This log cabin quilt is our summer coverlet - when the nights are warm and the windows are wide open to let in fresh air, the soft '30's reproduction fabrics remind me that the gardens are blooming and we have made it through another long winter.

And a red and green log cabin that usually comes out for the holidays...this was made in 1995 when I still had the shop and no time to hand quilt. Off it went to a very gifted Mennonite lady in Pennsylvania - her name was Polly and she quilted down the middle of each log cabin strip. I thought it not only emphasized the pattern but gave it additional appeal by "narrowing" down the strips. Polly also quilted the '30's reproduction quilt for me.

This quilt was started in late 1999 and finished a few days after 9/11....I decided to reverse tie it and used a very lofty batt as the intention was to have a warm, cozy comforter for the bed.  I worked on the binding late at night, watching the news unfold and feeling numb. But working with fabric can bring the best kind of comfort and peace. I particularly like the tiny 1 1/2"  9-patch units that serve as the center of each block. This was inspired by an antique quilt I saw years ago in a magazine.

My Chugach Memories quilt made to reflect our love of you can see, each block is a vairation of a log cabin block and placed on point.

Yes,  I love log cabins - the quilts, living in one, and we use logs to keep us warm in the winter.We just love logs....

A couple of design books about log cabins and some special items from my friend, Dee...she lives in a log cabin too - they are "tundra south" and we are "tundra north."

Guess what I found this week - Dot's - Valentine's Day packaging!!
I am thinking Tootsie has most of the Holidays covered now...wait a about St. Patrick's Day?
Signing off for now and will close with the hand-made card my friend Chris sent....I love the bee skep skirt on the lady...what a sweet card!

Wishing each of you a Happy Valentine's Day...

Wednesday, February 9, 2011

Let The Rivers Run...

Water - oceans, lakes, streams and ponds - each has its own mesmerizing feature. The pounding surf that brings countless grains of sand from distant lands to the quiet lapping of gentle waters against a little boat dock...bodies of water contain and sustain life in endless forms on our planet.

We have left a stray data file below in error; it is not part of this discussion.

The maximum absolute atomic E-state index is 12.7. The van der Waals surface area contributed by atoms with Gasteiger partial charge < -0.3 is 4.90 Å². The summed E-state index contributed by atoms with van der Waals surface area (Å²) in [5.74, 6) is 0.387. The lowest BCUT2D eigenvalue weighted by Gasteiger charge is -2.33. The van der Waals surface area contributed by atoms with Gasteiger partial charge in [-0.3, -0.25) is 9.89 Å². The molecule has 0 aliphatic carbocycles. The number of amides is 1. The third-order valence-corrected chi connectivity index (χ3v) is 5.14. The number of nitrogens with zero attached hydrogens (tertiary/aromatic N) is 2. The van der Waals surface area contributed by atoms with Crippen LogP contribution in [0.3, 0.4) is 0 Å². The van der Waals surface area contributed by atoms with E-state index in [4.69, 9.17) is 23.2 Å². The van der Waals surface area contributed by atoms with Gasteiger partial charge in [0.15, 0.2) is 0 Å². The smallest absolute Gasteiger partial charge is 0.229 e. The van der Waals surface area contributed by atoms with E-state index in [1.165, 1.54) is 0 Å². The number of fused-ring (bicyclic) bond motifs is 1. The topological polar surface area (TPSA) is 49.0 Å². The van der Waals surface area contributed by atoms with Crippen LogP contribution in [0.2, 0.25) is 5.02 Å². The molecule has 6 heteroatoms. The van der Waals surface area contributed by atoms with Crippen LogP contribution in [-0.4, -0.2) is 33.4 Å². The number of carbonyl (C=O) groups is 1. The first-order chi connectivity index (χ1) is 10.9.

Born in Miami, raised in Virginia with numerous summer visits to the Eastern Shore, being around water was a part of my younger years. (though for whatever odd reason, I never learned to swim beyond a clumsy dog paddle). When we moved to Wisconsin, our first house overlooked the Wisconsin River. Based on artifacts I unearthed as I worked the garden, a knowledgeable friend told us our land was once the site of an Indian village perhaps as old as 500 years. The river would have been a vital location for the tribe. We have settled farther North away from the river and view a pond from our deck that satisfies the love of water at this time in our lives.

When we travel, I always take note of the vast rivers we cross. The Mississippi; a curve of the Missouri River that once saw Lewis and Clark travel on as they explored the upper reaches of what would become South Dakota and Montana; the Columbia and the Rio Grande.

The milky blue waters of the Toad River in British Columbia have a special spot on my list of rivers. The Toad becomes part of the Laird which flows into the Yukon River and eventually empties into the Bering Sea which mixes with the Arctic Ocean. Rivers connect us around the globe, offering transportation, food sources and power along with their flowing beauty.

One of my favorite pieces of music is "Old and Lost Rivers" by 20th century composer Tobias Picker. Listen to it and close your eyes.. float slowly down some unknown waterway and feel its heartbeat.